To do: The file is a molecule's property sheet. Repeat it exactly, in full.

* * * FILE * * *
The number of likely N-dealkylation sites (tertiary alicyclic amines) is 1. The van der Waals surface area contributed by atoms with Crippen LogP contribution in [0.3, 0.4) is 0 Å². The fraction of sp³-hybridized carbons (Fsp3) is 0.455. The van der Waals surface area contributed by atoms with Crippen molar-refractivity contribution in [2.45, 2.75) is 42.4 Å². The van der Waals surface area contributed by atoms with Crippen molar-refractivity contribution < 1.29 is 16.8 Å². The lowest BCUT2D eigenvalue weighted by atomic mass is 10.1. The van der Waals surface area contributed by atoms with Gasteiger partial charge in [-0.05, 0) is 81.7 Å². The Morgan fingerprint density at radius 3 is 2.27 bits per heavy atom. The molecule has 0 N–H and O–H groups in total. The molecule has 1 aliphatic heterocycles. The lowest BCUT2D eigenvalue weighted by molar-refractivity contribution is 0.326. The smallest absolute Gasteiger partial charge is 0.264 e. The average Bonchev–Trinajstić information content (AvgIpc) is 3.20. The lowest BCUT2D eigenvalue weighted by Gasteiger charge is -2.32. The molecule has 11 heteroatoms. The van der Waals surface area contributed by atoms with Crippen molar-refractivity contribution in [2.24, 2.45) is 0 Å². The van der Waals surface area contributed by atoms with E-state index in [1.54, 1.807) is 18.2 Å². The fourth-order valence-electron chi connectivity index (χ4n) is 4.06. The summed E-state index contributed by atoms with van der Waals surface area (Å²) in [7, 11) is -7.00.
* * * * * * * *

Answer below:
The number of likely N-dealkylation sites (tertiary alicyclic amines) is 1. The van der Waals surface area contributed by atoms with Crippen LogP contribution in [0.3, 0.4) is 0 Å². The fraction of sp³-hybridized carbons (Fsp3) is 0.455. The van der Waals surface area contributed by atoms with Crippen molar-refractivity contribution in [2.45, 2.75) is 42.4 Å². The van der Waals surface area contributed by atoms with Crippen molar-refractivity contribution < 1.29 is 16.8 Å². The lowest BCUT2D eigenvalue weighted by atomic mass is 10.1. The van der Waals surface area contributed by atoms with Gasteiger partial charge in [-0.05, 0) is 81.7 Å². The Morgan fingerprint density at radius 3 is 2.27 bits per heavy atom. The molecule has 0 N–H and O–H groups in total. The molecule has 1 aliphatic heterocycles. The lowest BCUT2D eigenvalue weighted by molar-refractivity contribution is 0.326. The smallest absolute Gasteiger partial charge is 0.264 e. The average Bonchev–Trinajstić information content (AvgIpc) is 3.20. The lowest BCUT2D eigenvalue weighted by Gasteiger charge is -2.32. The molecule has 11 heteroatoms. The van der Waals surface area contributed by atoms with Crippen molar-refractivity contribution in [2.24, 2.45) is 0 Å². The van der Waals surface area contributed by atoms with E-state index in [1.54, 1.807) is 18.2 Å². The fourth-order valence-electron chi connectivity index (χ4n) is 4.06. The summed E-state index contributed by atoms with van der Waals surface area (Å²) in [7, 11) is -7.00.